Working relationship still evolving

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FORT YATES, N.D. – Drive up to the front of the offices of Rock Industries Corp. in Fort Yates, and you’d be forgiven if you thought you were in the wrong place.

The building’s front is reminiscent of the grocery store that it once was. Walk through the front door and you are greeted by a friendly receptionist in a setting not unlike one you’d find at a small-town dentist’s office. So, it would be easy to mistake the place and not know it is actually a precision manufacturing facility providing support to the U.S. Army.

Rock Industries is a division of the Standing Rock Development Corp. on the Standing Rock reservation in the Dakotas. The 3,572-square-mile reservation straddles the North Dakota and South Dakota border and is home to more than 8,800 members of the Lakota and Dakota nations (most commonly known as the Sioux). It is a region rich with significance in American history, having been home to the great Sioux Chief Sitting Bull and the many warriors who bravely fought and resisted the encroachment of the U.S. government in the late 19th century. But, like so many reservations today, the Standing Rock reservation struggles with poverty and suffers from a lack of economic opportunity and good jobs.

The SRST founded the development corporation to create business opportunities on the reservation. A major piece of its effort has been focused on building networks within government and industry to bring those opportunities home to the reservation. One of the most important of these relationships has been with North Dakota’s congressional delegation, in particular Sen. Byron Dorgan.

The senator had been a sponsor of legislation that created a parts-on-demand program for the U.S. Army; the bill was in response to the Army’s ongoing equipment needs due to the Iraq and Afghanistan conflicts. As a result of this congressional action, the Defense Department awarded a contract to Alion Science and Technology to develop a new equipment readiness program.

The result was the “Mobile Parts Hospital,” where temporary manufacturing facilities are set up near the front lines that keep Army equipment fully operational. This program has been credited with decreasing turnaround time for replacement parts and increasing operational rates of success. Because of this, the Pentagon decided to apply the concept to Army operations within the continental United States. That decision allowed Alion to expand its operations and look beyond the company to create new business partnerships.

As Alion was planning to respond to the Pentagon’s new directive, Standing Rock Development Corp. CEO Bill Condon was in Washington, D.C., to meet with Dorgan and other government officials. During his meeting with Dorgan, Condon was introduced to Sid Firstman from Alion; their subsequent conversations directly resulted in the creation of a mutually beneficial partnership between the defense contractor and the Standing Rock Development Corp.

As prime contractor for the Mobile Parts Hospital program, Alion awarded a subcontract to Rock Industries for $1.1 million, with an estimated funding of $1.6 million for its second year of operations. Rock Industries’ mission is to aid Alion in the development of a “stationary” Mobile Parts Hospital program. So far, Rock Industries has manufactured seven projects for the Army. As it approaches its second year of operations, Rock Industries is already looking at producing two more projects and Alion has more projects in the planning stages for Rock Industries.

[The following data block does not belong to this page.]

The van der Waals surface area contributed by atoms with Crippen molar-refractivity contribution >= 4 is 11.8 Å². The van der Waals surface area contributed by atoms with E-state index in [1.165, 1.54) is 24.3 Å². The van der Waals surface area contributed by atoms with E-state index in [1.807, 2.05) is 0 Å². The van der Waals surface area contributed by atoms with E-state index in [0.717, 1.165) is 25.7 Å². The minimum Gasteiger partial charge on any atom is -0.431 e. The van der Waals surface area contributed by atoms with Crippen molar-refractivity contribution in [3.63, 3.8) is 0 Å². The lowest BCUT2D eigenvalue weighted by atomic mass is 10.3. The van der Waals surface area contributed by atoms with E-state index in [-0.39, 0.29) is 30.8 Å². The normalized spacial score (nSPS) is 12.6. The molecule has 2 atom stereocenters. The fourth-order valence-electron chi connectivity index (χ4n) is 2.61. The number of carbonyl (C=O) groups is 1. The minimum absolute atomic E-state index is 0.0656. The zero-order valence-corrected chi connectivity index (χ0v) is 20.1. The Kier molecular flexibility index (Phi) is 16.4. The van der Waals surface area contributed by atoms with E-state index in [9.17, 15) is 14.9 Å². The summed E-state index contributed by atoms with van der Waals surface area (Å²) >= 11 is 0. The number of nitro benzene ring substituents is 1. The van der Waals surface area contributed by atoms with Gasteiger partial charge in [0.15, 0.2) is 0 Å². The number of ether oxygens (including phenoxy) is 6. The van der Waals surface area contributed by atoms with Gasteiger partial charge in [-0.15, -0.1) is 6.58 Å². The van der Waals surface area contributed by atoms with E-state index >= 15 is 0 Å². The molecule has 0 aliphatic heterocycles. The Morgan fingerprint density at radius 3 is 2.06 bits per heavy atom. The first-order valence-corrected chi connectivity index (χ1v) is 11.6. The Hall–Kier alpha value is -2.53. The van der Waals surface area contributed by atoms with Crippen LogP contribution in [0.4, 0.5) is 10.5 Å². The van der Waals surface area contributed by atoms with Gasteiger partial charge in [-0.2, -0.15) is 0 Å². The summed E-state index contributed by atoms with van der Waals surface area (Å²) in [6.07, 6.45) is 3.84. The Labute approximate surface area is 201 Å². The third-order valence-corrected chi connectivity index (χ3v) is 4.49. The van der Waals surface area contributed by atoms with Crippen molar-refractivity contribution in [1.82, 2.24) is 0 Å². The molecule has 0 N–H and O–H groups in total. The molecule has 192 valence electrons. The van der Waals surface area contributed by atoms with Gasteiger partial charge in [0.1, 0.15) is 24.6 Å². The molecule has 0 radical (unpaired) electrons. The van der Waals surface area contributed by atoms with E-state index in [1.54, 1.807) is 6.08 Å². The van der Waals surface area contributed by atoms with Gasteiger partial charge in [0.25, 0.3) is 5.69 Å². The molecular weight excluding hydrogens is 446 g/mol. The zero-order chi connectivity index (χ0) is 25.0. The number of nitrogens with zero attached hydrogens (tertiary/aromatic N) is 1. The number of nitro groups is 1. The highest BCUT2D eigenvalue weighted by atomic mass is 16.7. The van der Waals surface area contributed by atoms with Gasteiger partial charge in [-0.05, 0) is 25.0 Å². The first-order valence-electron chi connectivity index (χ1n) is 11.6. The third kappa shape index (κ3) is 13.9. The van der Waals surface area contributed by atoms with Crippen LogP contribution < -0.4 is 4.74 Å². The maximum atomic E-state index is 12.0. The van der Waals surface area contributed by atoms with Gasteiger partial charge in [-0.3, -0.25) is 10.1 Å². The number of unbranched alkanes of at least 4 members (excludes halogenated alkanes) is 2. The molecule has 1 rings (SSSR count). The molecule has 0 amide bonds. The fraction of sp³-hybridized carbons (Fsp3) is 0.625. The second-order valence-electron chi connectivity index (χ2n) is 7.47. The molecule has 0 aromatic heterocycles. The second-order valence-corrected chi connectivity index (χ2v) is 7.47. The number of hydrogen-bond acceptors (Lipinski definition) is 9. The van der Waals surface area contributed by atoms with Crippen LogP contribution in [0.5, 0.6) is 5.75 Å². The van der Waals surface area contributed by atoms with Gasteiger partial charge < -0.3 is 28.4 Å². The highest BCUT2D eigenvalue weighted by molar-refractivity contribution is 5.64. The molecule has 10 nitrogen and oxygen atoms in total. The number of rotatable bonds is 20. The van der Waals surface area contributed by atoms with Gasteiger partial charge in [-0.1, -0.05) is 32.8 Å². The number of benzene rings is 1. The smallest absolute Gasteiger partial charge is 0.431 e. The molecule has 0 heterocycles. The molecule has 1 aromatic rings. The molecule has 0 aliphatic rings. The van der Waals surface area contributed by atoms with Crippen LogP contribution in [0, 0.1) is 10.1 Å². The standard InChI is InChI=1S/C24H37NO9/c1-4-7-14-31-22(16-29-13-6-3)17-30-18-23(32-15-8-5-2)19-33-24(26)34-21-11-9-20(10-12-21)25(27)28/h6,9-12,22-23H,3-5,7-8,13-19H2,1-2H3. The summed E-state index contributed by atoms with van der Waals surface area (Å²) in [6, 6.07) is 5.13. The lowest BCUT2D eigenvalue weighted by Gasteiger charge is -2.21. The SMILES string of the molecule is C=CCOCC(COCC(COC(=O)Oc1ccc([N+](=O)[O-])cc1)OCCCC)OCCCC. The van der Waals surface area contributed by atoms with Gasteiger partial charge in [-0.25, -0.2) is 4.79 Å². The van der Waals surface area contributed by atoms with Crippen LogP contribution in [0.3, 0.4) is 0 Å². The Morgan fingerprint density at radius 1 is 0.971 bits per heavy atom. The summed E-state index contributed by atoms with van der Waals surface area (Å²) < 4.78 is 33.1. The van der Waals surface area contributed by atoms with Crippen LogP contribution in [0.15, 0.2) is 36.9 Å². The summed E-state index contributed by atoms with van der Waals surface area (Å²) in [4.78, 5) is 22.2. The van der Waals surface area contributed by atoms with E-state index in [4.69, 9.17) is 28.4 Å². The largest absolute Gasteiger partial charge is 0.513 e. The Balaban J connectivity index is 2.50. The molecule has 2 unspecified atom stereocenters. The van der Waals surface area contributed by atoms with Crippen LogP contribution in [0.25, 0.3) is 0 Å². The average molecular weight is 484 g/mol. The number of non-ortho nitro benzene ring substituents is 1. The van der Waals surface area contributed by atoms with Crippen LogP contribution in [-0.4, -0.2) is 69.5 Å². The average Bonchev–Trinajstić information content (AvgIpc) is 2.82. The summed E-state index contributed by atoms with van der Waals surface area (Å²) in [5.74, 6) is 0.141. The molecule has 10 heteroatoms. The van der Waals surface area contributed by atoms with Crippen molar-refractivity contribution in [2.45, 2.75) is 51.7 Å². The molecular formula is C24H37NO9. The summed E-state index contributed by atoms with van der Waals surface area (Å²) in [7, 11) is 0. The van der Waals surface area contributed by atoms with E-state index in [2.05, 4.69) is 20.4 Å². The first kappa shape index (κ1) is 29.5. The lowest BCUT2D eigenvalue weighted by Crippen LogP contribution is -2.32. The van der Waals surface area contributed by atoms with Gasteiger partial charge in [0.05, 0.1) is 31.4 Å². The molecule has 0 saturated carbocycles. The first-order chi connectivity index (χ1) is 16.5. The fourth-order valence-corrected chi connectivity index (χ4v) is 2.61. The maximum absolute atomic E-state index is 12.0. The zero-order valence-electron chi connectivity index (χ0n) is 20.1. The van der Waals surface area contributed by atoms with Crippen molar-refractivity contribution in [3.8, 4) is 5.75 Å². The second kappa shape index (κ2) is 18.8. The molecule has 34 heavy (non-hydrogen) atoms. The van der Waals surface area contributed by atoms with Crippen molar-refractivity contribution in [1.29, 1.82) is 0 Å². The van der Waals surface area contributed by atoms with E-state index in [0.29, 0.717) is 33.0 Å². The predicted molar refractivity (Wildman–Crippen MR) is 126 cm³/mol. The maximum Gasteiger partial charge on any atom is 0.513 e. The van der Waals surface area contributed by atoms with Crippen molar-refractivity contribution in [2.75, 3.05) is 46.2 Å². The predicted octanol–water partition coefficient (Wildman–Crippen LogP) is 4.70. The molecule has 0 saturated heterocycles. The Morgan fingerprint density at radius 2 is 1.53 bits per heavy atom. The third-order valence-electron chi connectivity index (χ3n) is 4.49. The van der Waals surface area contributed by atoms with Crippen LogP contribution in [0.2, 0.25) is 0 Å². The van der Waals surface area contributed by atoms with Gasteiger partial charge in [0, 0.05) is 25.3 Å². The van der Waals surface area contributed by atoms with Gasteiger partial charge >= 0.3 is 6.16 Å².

“The partnership between Alion and Rock Industries is still emerging and evolving,” said Nancy Trask, Alion project manager, adding that Rock Industries’ future looks promising. “Their potential for growth in the defense manufacturing arena is unlimited.”

According to Trask, a big part of that is because of Bill Condon and Rock Industries general manager Mark Snider. For his part, Snider, an enrolled tribal member, cites public and tribal support.

“We’ve had a great response from people applying for work,” Snider said. “We couldn’t have asked for a better response from the public and the tribe.” He pointed out that in addition to providing good-paying jobs for the reservation, Rock Industries also provides an exciting environment for its workers. “It’s simply an exciting place to work. You know, we are a complete startup company and that energizes us each day.”

Each project is unique and utilizes rapid processing technologies that demand quick turnaround. So far, projects have ranged in complexity from boxes that house the dummy landing gear for helicopters while they are being serviced, to wood sills used during the mast assembly for Patriot missiles, to fabricating heat treating racks and baskets.

On a recent trip to Fort Yates, Dorgan met with officials from Alion and Rock Industries. During his tour of the facility, the senator heard directly from employees about their work and saw for himself their craftsmanship.

As Dorgan witnessed firsthand, the work involved is technical and affords employees the chance to apply their welding and woodworking skills. Most importantly, for the seven employees at Rock Industries, the work is steady, the incomes are good and the future looks bright.

With the success of the Alion partnership, Rock Industries is already looking to future expansion. Plans are in the works to make the facility into a world-class machine production shop that will enable the corporation to secure both government and commercial contracts.

“We’ve only begun,” said Condon with a smile. “We are focused on growing Rock Industries and providing even more opportunities for the people of our reservation.”